There are many things I didn’t expect going into pregnancy. Namely, that I would spend the first few months with an undisguisable metallic taste in my mouth or that my ribcage would swell to seemingly double its size. But perhaps most of all, I didn’t expect to feel such angst towards my body.
Plenty of women revel in their morphing, pregnant bodies, and kudos to those who are able to embrace the change. Pregnancy is a wonder of a thing, miraculous even. To grow life inside these bodies of ours is quite something. But I am not one of those women. I do not, as I expected, want to document every growth spurt or gawk in wonder every time I pass a mirror. Quite the opposite. Mirrors have become sites of countless mini breakdowns and awe, yes, but not the good sort. More astonished horror than untainted admiration.
When I do brave a shiny surface, I don’t see a miracle, I see boobs that graze a bulking stomach and bras that do more to tourniquet my top half from my bottom than they do to offer any sort of support.
Trying to navigate this new body of mine has often felt like lolloping back to puberty. I am again awkward and uncomfortable, stuck inside this rapidly growing vessel and between the thoughts I have about it. The loudest of them stink of shame. For every new inch of skin, my self-esteem shrinks away.
Even on the good days, my body is a complex beast I must wrangle into ill-fitting clothes. As any mum knows, attempting to hide a bowling ball under your shirt does not make for an easy wardrobe.
None of this is to say I have hated my pregnancy or that I don’t feel an inordinate amount of respect for my body or love for the child inside it. I feel incredibly lucky to be able to experience pregnancy. Many women can’t, and that heartbreak pales in comparison to even the most debilitating of insecurities. I know this, because I would take a lifetime of shrivelled self-esteem for the daughter growing within me. I know it because I have sat inside a doctor’s office and been told it’s unlikely that I will conceive naturally. I have felt that weight and it cannot be compared to my current bodily burden.
But the sad truth is, we women are conditioned to feel like failures when we don’t conform to a strict physical specification — that of the petite woman. And pregnancy, literally, takes up space.
I have always been slim and like any privilege, I was mostly blind to it. Suddenly having access to an encyclopaedia of self-hatred, while carrying a soon-to-be woman into this world, has been a cruel revelation. I thought I was above the conditioning, that I had hacked the patriarchy. The male gaze? To hell with it. Oh, how easy it is to bat off the norms when you slip through their grasp.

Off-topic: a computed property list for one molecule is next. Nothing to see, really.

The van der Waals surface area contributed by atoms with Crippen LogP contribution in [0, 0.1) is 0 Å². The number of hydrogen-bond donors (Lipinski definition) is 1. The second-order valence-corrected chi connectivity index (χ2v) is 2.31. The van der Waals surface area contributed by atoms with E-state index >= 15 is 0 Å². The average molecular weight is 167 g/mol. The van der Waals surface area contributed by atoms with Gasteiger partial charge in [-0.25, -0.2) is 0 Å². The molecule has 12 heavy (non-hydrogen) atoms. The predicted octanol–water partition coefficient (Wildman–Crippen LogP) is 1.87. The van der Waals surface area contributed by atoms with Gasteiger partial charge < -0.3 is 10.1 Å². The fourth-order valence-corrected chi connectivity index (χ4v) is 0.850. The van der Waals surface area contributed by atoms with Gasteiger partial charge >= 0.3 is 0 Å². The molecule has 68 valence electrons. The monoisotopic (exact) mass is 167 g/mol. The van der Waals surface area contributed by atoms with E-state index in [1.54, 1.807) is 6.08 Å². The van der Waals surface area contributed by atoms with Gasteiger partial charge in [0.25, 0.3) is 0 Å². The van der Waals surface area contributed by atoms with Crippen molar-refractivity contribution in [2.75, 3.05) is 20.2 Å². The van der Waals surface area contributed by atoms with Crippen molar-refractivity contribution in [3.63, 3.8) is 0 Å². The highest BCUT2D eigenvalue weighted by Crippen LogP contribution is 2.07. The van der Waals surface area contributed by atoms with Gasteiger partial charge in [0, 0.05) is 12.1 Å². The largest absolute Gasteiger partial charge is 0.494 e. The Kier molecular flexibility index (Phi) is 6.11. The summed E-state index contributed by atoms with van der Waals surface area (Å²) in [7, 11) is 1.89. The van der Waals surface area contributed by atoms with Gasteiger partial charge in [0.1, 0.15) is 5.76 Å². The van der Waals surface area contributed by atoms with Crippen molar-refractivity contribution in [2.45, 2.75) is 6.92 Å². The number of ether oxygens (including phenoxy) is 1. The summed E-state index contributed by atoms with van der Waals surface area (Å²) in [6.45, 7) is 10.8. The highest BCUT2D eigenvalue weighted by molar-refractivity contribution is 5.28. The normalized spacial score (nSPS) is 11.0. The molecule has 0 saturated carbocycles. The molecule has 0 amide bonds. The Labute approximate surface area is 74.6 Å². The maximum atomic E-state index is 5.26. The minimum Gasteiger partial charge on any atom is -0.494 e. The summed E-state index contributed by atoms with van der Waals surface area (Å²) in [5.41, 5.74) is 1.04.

This realisation, like the guilt for letting my smallest, meanest thoughts hijack a wondrous time, haunts me. But like any pain, it has left a care package of empathy and understanding at my doorstep.
Disliking our bodies is nothing new. It is not limited to pregnancy or puberty, in fact it is not caged by any context. Pregnant women might cease to be objects of sexual desire for nine months, but their bodies, like any female body, remain public property, a locus for discussion, an open invitation for remarks and regulation.
We exist in a society that rages with the desire to control women’s bodies and with the impulse to shame women who fail to perform pregnancy in a particular “glowing” fashion. And how powerful, how spiky that social conditioning is. How easily it tears up the soft edges of our rational minds. It does not matter how many times I remind myself I am growing human life, that adamant pendulum will swing the other way.
I wonder, then, what it will take to make the pendulum stick. I have a hunch that when I meet our baby girl, amazement for her, my creation, will disrupt the ever-swinging dialogue. But what will it take for women to feel celebration untarred by shame? What will it take to dismantle the inner and outer judgement? I don’t have the answers, but I do have an earnest desire to chip away at them.
Our biggest battle, perhaps, is against the strength of this subconscious conditioning. I didn’t learn the language of bodily self-hate overnight; it was already within me and I worry it’s within us all, waiting to be accessed. What had gone mostly undetected was capable of buckling my most celebrated ideals — that I am enough, that every woman is. I felt like a failed feminist.
There are so many intricate layers to this thing; a trifle of shame and guilt, with a cherry of weary on top, but its commonality can be our strength. I don’t want to offer glib advice about lifting each other up, but we must stop using other people’s insecurities as fodder to deepen our own. We must stop holding ourselves to the ideals set by algorithms and marketers. We must stop investing our happiness in an ever-moving yardstick.
Our physicality should be celebrated, but not for its dimensions. Our bodies are houses of ambition, strength and ability. They are, in their structure, perfect. Certainly, when I watch my daughter hit her first milestones, of rolling, crawling and walking, I hope to be reminded so.
Charlie Hale is an English-born journalist based in Sydney, where she writes about a plethora of things women care about — from pasta to politics and everything between. Charlie is also the deputy editor of WILD, WellBeing and EatWell magazines.